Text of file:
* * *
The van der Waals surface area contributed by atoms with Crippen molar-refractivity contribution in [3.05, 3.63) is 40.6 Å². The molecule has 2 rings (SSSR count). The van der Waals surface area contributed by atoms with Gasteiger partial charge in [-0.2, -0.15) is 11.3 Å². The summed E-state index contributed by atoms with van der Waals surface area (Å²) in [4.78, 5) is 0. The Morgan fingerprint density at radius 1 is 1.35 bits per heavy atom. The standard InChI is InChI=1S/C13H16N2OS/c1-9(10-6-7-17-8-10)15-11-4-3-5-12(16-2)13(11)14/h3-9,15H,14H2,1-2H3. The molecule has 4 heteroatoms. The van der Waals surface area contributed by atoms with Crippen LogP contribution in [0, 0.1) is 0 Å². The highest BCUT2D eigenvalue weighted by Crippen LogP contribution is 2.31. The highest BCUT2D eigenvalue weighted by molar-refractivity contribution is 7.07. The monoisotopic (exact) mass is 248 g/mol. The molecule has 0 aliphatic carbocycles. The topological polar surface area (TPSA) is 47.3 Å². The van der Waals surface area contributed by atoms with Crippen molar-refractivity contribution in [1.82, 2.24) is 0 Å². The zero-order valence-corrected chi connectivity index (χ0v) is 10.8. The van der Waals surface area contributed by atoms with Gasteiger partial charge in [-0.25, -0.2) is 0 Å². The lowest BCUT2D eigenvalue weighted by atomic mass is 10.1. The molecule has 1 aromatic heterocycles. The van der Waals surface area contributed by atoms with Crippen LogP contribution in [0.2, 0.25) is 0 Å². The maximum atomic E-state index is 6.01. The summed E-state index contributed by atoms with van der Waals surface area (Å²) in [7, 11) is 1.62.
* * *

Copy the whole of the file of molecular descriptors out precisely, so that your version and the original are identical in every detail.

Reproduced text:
The van der Waals surface area contributed by atoms with Crippen molar-refractivity contribution in [3.05, 3.63) is 40.6 Å². The molecule has 2 rings (SSSR count). The van der Waals surface area contributed by atoms with Gasteiger partial charge in [-0.2, -0.15) is 11.3 Å². The summed E-state index contributed by atoms with van der Waals surface area (Å²) in [4.78, 5) is 0. The Morgan fingerprint density at radius 1 is 1.35 bits per heavy atom. The standard InChI is InChI=1S/C13H16N2OS/c1-9(10-6-7-17-8-10)15-11-4-3-5-12(16-2)13(11)14/h3-9,15H,14H2,1-2H3. The molecule has 4 heteroatoms. The van der Waals surface area contributed by atoms with Crippen LogP contribution in [0, 0.1) is 0 Å². The highest BCUT2D eigenvalue weighted by Crippen LogP contribution is 2.31. The highest BCUT2D eigenvalue weighted by molar-refractivity contribution is 7.07. The monoisotopic (exact) mass is 248 g/mol. The molecule has 0 aliphatic carbocycles. The topological polar surface area (TPSA) is 47.3 Å². The van der Waals surface area contributed by atoms with Crippen molar-refractivity contribution in [1.82, 2.24) is 0 Å². The zero-order valence-corrected chi connectivity index (χ0v) is 10.8. The van der Waals surface area contributed by atoms with Gasteiger partial charge in [-0.25, -0.2) is 0 Å². The lowest BCUT2D eigenvalue weighted by atomic mass is 10.1. The molecule has 1 aromatic heterocycles. The van der Waals surface area contributed by atoms with Crippen LogP contribution in [0.2, 0.25) is 0 Å². The maximum atomic E-state index is 6.01. The summed E-state index contributed by atoms with van der Waals surface area (Å²) in [7, 11) is 1.62.